Subsidiary Company: Overview, Definition, and Examples

  • By: Josh Palmer
  • July 8, 2022
Subsidiary Company
Reading Time: 3 minutes

A subsidiary is any organization that belongs to a parent or holding company. Learn how to form a subsidiary and the benefits it offers.

The term subsidiary company refers to a separate entity that exists under the umbrella of another corporation, called a parent or holding company. Subsidiary companies typically operate on their own while still benefiting from the resources provided by their parent company.

Subsidiary companies have their own board of directors, which includes executive director representatives from the holding company. Read on to learn more about the benefits of a subsidiary company and how to form one.

What Is a Subsidiary Company?

A subsidiary company, or a separate legal entity that has been formed by a parent or holding company, could be related to its parent company or in a separate field. 

Subsidiaries are often established as part of a business strategy that involves diversification. The parent company may create subsidiaries for different areas of interest, so it can invest in them without spreading itself too thinly across multiple industries. 

A board of directors might consider starting a subsidiary company when they want to expand into new markets or industries, but don’t want to risk losing control over their core business. A subsidiary can provide its parent organization with valuable insight into how to operate in new markets and industries without taking on too much risk itself.

Benefits of a Subsidiary Company

A subsidiary is usually formed as a limited liability company (LLC). This means the business owners of the subsidiary have limited liability for any debts and obligations of the subsidiary. 

Some benefits of creating a subsidiary company include: 

  • Ability to invest in multiple companies without setting up separate accounts for each investment. 
  • No limits on capital contributions from the parent company or the ability for employees to receive bonuses and benefits from the parent company. 
  • Increased flexibility in running your business operations and increased liability protection. 
  • Parent company expands its reach and profits while reducing risk.
  • Better tax deductions.

Examples of Subsidiary Companies

A subsidiary company can be a corporation, LLC, or nonprofit. Examples of subsidiary companies include Instagram, which is owned by Facebook, and YouTube, which is owned by Google.

How to Form a Subsidiary Company

Follow these 3 steps to form a subsidiary company. Note, the subsidiary and parent company will be separate legal entities.

1. Complete Articles of Organization 

When forming a subsidiary company, you must create and file Articles of Organization with your Secretary of State ‘s office. The Articles of Organization provide the legal foundation for your subsidiary company, and must include the subsidiary’s:

  • Name
  • Address
  • Purpose
  • Directors
  • Registered agent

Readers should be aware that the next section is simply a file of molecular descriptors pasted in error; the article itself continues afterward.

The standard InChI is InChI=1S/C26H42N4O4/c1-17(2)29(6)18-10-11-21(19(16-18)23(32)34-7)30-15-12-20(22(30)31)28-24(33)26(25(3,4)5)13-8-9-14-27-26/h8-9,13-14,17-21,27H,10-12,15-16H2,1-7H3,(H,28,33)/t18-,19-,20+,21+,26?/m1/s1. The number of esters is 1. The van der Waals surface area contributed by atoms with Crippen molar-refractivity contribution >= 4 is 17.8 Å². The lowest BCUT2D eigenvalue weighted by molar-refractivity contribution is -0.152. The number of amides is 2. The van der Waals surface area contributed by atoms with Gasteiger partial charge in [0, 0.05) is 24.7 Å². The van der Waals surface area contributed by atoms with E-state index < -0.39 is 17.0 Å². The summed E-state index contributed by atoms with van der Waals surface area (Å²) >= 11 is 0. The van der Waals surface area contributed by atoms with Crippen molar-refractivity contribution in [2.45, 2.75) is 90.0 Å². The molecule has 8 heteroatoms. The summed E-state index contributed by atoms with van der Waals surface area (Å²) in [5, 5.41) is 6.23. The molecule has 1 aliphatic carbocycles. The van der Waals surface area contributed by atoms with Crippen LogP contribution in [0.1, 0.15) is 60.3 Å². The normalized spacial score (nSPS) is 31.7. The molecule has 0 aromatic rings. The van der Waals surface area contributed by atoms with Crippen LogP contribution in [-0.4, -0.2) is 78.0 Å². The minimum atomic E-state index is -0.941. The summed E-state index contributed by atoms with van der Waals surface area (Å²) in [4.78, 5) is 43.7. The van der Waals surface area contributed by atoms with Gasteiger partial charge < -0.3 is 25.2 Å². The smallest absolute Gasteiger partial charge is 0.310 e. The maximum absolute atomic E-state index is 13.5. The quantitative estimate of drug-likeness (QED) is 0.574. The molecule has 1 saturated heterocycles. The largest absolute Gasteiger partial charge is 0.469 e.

• Governing law 

2. Apply for City or County Permits 

Depending on what type of work your subsidiary company does, it may need certain licenses or permits in order to operate legally within the jurisdiction where it’s based. Your subsidiary’s officers might be required to obtain an occupational license or contractor’s license from their local government office if they intend to sell products or services directly to consumers. 

3. Submit Business Application 

Lastly, you’ll need to fill out and submit the appropriate application forms to the state where you want to incorporate your business. For example, if you want to incorporate in North Carolina, you might submit forms NC-100 and NC-20 to the North Carolina Secretary of State’s office. 

This will likely be referred to as an Articles of Incorporation form, which includes basic information such as the business name, what it intends to do, the address where the business will operate from, and information about the business owners. 

Once your application has been approved, you’ll need to register the new business with the appropriate government agencies, such as the IRS.

Master Corporate Governance With OnBoard

While creating a subsidiary company offers many benefits, it’s a complicated process that requires best-in-class governance tools and legal assistance. OnBoard is a growth-driven corporate governance solution that covers all the core operational items a company needs to manage at the board level. It’s flexible, scalable, and adaptable to grow with you, and helps companies become compliant with regulatory requirements.

Board Management Software

The comprehensive blueprint for selecting a results-driven board management vendor.

Provide your board with a purpose-built solution for improving and streamlining board governance. Request a free trial of OnBoard today.

About The Author

Josh Palmer
Josh Palmer
Josh Palmer serves as OnBoard's Head of Content. An experienced content creator, his previous roles have spanned numerous industries including B2C and B2B home improvement, healthcare, and software-as-a-service (SaaS). An Indianapolis native and graduate of Indiana University, Palmer currently resides in Fishers, Ind.